The John Newbery Medal is a literary award given by the Association for Library Service to Children, a division of the American Library Association (ALA). The award is given to the author of the most distinguished contribution to American literature for children. The award has been given since 1922. It was the first children's literary award in the world. It is named for John Newbery, an 18th century English publisher of juvenile books. The Newbery Medal was designed by Rene Paul Chambellan and created by Frederic G. Melcher in 1921. It depicts on the obverse an author giving his work (a book) to a boy and a girl to read. Together with the Caldecott Medal, the Newbery is considered one of the two most prestigious awards for children's literature in the United States.
(from Newbery Medal Wiki Site, wikipedia.org)
A few hours after nine-year-old Garnet Linden finds a silver thimble in the dried-up riverbed, the rains come and end the long drought on the farm. The rains bring safety for the crops and the livestock, and money for Garnet's father. Garnet can't help feeling that the thimble is a magic talisman, for the summer proves to be interesting and exciting in so many different ways.
There is the arrival of Eric, an orphan who becomes a member of the Linden family; the building of a new barn; and the county fair at which Garnet's carefully tended pig, Timmy, wins a blue ribbon. Every day brings adventure of some kind to Garnet and her best friend, Citronella. As far as Garnet is concerned, the thimble is responsible for each good thing that happens during this magic summerher thimble summer.
* A wickedly awesome taleMo LoBeau is destined to become a standout character in childrens fiction.Kirkus Reviews, starred review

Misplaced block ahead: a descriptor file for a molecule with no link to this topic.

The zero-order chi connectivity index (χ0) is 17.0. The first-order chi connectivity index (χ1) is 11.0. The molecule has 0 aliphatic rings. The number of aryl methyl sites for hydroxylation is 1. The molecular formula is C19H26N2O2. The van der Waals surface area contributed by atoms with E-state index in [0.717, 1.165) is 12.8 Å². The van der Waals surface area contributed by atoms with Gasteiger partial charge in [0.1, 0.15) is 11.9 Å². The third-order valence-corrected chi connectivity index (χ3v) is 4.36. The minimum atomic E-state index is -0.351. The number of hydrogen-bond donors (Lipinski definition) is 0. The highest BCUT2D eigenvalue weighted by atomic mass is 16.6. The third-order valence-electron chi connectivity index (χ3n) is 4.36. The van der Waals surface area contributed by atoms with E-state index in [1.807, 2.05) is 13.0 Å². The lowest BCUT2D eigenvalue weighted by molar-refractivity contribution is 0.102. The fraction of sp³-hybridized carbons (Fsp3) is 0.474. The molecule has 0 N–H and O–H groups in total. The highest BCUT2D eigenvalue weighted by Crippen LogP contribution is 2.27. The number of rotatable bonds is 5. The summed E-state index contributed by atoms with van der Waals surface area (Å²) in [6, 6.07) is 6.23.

* Turnages lively novel features a distinctive voice and a community of idiosyncratic characters.Booklist, starred review
* "Here is a writer who has never met a metaphor or simile she couldn't put to good use."Publishers Weekly, starred review
The classic true story of one child's experiences during the holocaust.
Nine-year-old Piri describes the bewilderment of being a Jewish child during the 1939-1944 German occupation of her hometown (then in Hungary and now in the Ukraine) and relates the ordeal of trying to survive in the ghetto.
Upon the Head of the Goat is the winner of the 1982 Boston Globe - Horn Book Award for Nonfiction and a 1982 Newbery Honor Book.
This is a book that should be read by all those interested in the Holocaust and what it did to young and old. Isaac Bashevis Singer
An earthquake suddenly triggered an avalanche on Mount St. Helens, a volcano in southern Washington State. Minutes later, Mount St. Helens blew the top off its peak and exploded into the most devastating volcanic eruption in U.S. history.
What caused the eruption? What was left when it ended? What did scientists learn in its aftermath?
In this extraordinary photographic essay, Patricia Lauber details the Mount St. Helens eruption and the years following. Through this clear accurate account, readers of all ages will share the awe of the scientists who witnessed both the power of the volcano and the resiliency of life.
In her own singularly beautiful style, Newbery Medal winner Sharon Creech intricately weaves together two tales, one funny, one bittersweet, to create a heartwarming, compelling, and utterly moving story of love, loss, and the complexity of human emotion.